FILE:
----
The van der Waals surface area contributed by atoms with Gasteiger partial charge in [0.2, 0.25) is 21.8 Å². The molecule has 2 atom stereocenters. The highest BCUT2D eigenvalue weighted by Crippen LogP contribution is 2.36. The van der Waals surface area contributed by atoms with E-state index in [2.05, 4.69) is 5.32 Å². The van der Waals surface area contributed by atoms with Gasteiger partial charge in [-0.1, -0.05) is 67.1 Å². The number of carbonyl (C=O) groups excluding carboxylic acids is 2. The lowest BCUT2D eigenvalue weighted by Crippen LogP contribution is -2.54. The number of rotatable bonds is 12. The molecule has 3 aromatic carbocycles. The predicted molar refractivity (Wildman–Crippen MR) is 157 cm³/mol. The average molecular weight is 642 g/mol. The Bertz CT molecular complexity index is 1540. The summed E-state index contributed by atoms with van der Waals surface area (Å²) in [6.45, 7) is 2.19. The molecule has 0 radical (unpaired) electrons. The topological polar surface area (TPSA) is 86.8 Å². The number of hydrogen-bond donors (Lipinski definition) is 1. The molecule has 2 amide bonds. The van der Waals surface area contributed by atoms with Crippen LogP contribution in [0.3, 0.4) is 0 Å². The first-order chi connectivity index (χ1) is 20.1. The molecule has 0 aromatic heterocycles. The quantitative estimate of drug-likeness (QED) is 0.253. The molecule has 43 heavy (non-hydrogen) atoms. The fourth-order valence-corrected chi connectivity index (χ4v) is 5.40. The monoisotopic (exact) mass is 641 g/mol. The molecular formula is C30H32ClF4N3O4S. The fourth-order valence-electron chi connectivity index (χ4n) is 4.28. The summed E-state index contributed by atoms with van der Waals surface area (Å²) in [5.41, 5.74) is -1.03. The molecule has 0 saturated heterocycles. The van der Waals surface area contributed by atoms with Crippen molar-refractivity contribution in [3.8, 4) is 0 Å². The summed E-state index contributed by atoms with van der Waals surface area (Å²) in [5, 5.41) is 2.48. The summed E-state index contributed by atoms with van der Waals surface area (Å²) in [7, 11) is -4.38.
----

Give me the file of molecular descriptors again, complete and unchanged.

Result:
The van der Waals surface area contributed by atoms with Gasteiger partial charge in [0.2, 0.25) is 21.8 Å². The molecule has 2 atom stereocenters. The highest BCUT2D eigenvalue weighted by Crippen LogP contribution is 2.36. The van der Waals surface area contributed by atoms with E-state index in [2.05, 4.69) is 5.32 Å². The van der Waals surface area contributed by atoms with Gasteiger partial charge in [-0.1, -0.05) is 67.1 Å². The number of carbonyl (C=O) groups excluding carboxylic acids is 2. The lowest BCUT2D eigenvalue weighted by Crippen LogP contribution is -2.54. The number of rotatable bonds is 12. The molecule has 3 aromatic carbocycles. The predicted molar refractivity (Wildman–Crippen MR) is 157 cm³/mol. The average molecular weight is 642 g/mol. The Bertz CT molecular complexity index is 1540. The summed E-state index contributed by atoms with van der Waals surface area (Å²) in [6.45, 7) is 2.19. The molecule has 0 radical (unpaired) electrons. The topological polar surface area (TPSA) is 86.8 Å². The number of hydrogen-bond donors (Lipinski definition) is 1. The molecule has 2 amide bonds. The van der Waals surface area contributed by atoms with Crippen LogP contribution in [0.3, 0.4) is 0 Å². The first-order chi connectivity index (χ1) is 20.1. The molecule has 0 aromatic heterocycles. The quantitative estimate of drug-likeness (QED) is 0.253. The molecule has 43 heavy (non-hydrogen) atoms. The fourth-order valence-corrected chi connectivity index (χ4v) is 5.40. The monoisotopic (exact) mass is 641 g/mol. The molecular formula is C30H32ClF4N3O4S. The fourth-order valence-electron chi connectivity index (χ4n) is 4.28. The summed E-state index contributed by atoms with van der Waals surface area (Å²) in [5.41, 5.74) is -1.03. The molecule has 0 saturated heterocycles. The van der Waals surface area contributed by atoms with Crippen molar-refractivity contribution in [3.8, 4) is 0 Å². The summed E-state index contributed by atoms with van der Waals surface area (Å²) in [5, 5.41) is 2.48. The summed E-state index contributed by atoms with van der Waals surface area (Å²) in [7, 11) is -4.38.